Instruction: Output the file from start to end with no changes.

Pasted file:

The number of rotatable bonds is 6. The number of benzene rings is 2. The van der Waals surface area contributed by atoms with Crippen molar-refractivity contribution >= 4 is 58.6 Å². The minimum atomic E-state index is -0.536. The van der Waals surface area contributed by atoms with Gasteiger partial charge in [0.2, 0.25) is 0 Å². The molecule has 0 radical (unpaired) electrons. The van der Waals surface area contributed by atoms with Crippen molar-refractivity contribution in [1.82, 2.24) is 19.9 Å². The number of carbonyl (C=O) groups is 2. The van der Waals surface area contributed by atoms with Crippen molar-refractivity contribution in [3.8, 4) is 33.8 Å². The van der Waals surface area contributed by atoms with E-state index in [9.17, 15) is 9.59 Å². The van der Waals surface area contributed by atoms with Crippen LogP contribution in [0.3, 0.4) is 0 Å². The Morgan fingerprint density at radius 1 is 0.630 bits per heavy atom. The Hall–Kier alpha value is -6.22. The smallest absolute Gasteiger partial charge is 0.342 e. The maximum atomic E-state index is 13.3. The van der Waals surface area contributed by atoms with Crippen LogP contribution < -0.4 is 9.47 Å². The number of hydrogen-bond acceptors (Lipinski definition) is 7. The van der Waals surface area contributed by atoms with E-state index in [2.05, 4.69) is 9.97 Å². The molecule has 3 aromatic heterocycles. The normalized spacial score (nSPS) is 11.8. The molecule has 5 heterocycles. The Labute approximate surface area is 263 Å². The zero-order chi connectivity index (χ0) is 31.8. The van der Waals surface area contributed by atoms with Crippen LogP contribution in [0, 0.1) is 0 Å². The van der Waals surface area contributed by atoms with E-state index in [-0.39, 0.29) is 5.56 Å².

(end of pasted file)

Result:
The number of rotatable bonds is 6. The number of benzene rings is 2. The van der Waals surface area contributed by atoms with Crippen molar-refractivity contribution >= 4 is 58.6 Å². The minimum atomic E-state index is -0.536. The van der Waals surface area contributed by atoms with Gasteiger partial charge in [0.2, 0.25) is 0 Å². The molecule has 0 radical (unpaired) electrons. The van der Waals surface area contributed by atoms with Crippen molar-refractivity contribution in [1.82, 2.24) is 19.9 Å². The number of carbonyl (C=O) groups is 2. The van der Waals surface area contributed by atoms with Crippen molar-refractivity contribution in [3.8, 4) is 33.8 Å². The van der Waals surface area contributed by atoms with E-state index in [9.17, 15) is 9.59 Å². The van der Waals surface area contributed by atoms with Crippen LogP contribution in [0.3, 0.4) is 0 Å². The Morgan fingerprint density at radius 1 is 0.630 bits per heavy atom. The Hall–Kier alpha value is -6.22. The smallest absolute Gasteiger partial charge is 0.342 e. The maximum atomic E-state index is 13.3. The van der Waals surface area contributed by atoms with Crippen LogP contribution < -0.4 is 9.47 Å². The number of hydrogen-bond acceptors (Lipinski definition) is 7. The van der Waals surface area contributed by atoms with E-state index in [2.05, 4.69) is 9.97 Å². The molecule has 3 aromatic heterocycles. The normalized spacial score (nSPS) is 11.8. The molecule has 5 heterocycles. The Labute approximate surface area is 263 Å². The zero-order chi connectivity index (χ0) is 31.8. The van der Waals surface area contributed by atoms with Crippen LogP contribution in [0, 0.1) is 0 Å². The van der Waals surface area contributed by atoms with E-state index in [-0.39, 0.29) is 5.56 Å².